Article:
A judge has dismissed some charges against the Boy Scouts of America and First Baptist Church of Gainesville filed by a man alleging he was molested 32 years ago by a former scoutmaster.
Critics say Cobb County Superior Court Judge LaTain Kell’s ruling reveals a shortcoming in the Hidden Predator Act. While the 2015 law extended the statute of limitations in Georgia for childhood victims of sexual abuse seeking damages, it protects the institutions that provided access to children for alleged abusers from any liability, they said.
The case against Fleming Weaver, who is accused of raping Robb Lawson when he was 14 years old at a Boy Scouts campground, will continue. Judge Kell denied Weaver’s motion to dismiss, saying his claim that Georgia’s Hidden Predator Act is unconstitutional is unfounded.
“The Boy Scouts of America is aware of the decision made by the Superior Court of Cobb County,” the Scouts said in a statement provided to The Atlanta Journal-Constitution. “We thank the Court for its time and careful consideration of all viewpoints in this case.”
“The BSA is outraged there have been times when Scouts were abused and we sincerely apologize to victims and their families,” the statement continued.
While they remain elusive targets, the Boy Scouts and the other individuals and institutions named in Lawson’s suit still face some legal jeopardy. RICO (Racketeer Influenced and Corrupt Organizations) counts against the Scouts, its Northeast Georgia Council, the estate of longtime Scouts leader Gene Bobo, First Baptist and its former pastor Steven Brown have not been contested.
Those charges, raised in two amended complaints filed by Lawson’s attorneys, allege a conspiracy of silence on behalf of the named parties to protect themselves from any responsibility for Weaver’s misdeeds.
“It may be a legal victory for them but they shouldn’t claim it as a moral victory,” said Esther Panitch, co-counsel for Lawson.
His suit alleges officials knew Weaver had sexually abused boys but failed to take steps to stop him from continuing to do so. Four years before Weaver sexually abused Lawson at a camp in North Georgia, the scoutmaster admitted to Brown — in his role as pastor of First Baptist, which sponsored the troop Weaver led — that he had molested two of its boys. Bobo, who attended the church, was told about the abuse by his pastor but they agreed not to inform the Boy Scouts, the Northeast Georgia Council or law enforcement.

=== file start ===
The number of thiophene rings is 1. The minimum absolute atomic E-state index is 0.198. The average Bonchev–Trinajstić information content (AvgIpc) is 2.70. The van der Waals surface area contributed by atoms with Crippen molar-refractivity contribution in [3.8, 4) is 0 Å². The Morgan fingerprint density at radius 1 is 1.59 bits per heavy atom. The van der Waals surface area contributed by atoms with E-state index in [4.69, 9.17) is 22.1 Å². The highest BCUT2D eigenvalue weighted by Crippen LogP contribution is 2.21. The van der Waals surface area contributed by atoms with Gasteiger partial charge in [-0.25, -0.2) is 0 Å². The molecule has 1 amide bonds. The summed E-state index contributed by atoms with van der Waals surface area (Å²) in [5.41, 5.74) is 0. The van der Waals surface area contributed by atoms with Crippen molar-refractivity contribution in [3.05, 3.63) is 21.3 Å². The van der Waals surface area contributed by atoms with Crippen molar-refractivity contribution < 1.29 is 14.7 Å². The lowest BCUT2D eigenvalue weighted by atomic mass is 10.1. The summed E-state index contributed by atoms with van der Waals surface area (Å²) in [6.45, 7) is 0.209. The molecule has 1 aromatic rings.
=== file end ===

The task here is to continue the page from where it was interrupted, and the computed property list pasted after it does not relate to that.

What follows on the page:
The Boy Scouts acknowledged in court documents that they “acquired knowledge that Weaver has been accused of sexually abusing Scouts from other troops from a time period prior to his appointment as Troop 26 Scout Leader” in 1969. They have turned over those files but the contents remain sealed to the public.
The claims dismissed by Kell, related largely to negligence, were barred by the statute of limitations because Lawson did not offer any evidence that they deterred him from filing suit.
Also, “Despite knowing of the wrongful conduct, (Lawson) kept the abuse hidden and did not notify anyone of the abuse he had sustained until over 30 years later,” Kell wrote.
Attorney Angela Williams, who has handled many such cases and lobbied extensively for a stronger Hidden Predator Act, said excluding entities from any responsibility weakened the new law and made it more “predator-friendly.”
“We are battling giants,” she said, naming institutions, including the Georgia Chamber of Commerce, the Catholic Church and the insurance industry, who she said lobbied against the bill. “Without the entities being held accountable, the law is not going to have much impact.”
The legislation included a two-year window, which expired July 1, for victims extending the statute of limitations. Now, they have to get a judge’s approval before proceeding with a lawsuit.
“They’ve made it difficult as possible on victims,” Williams said.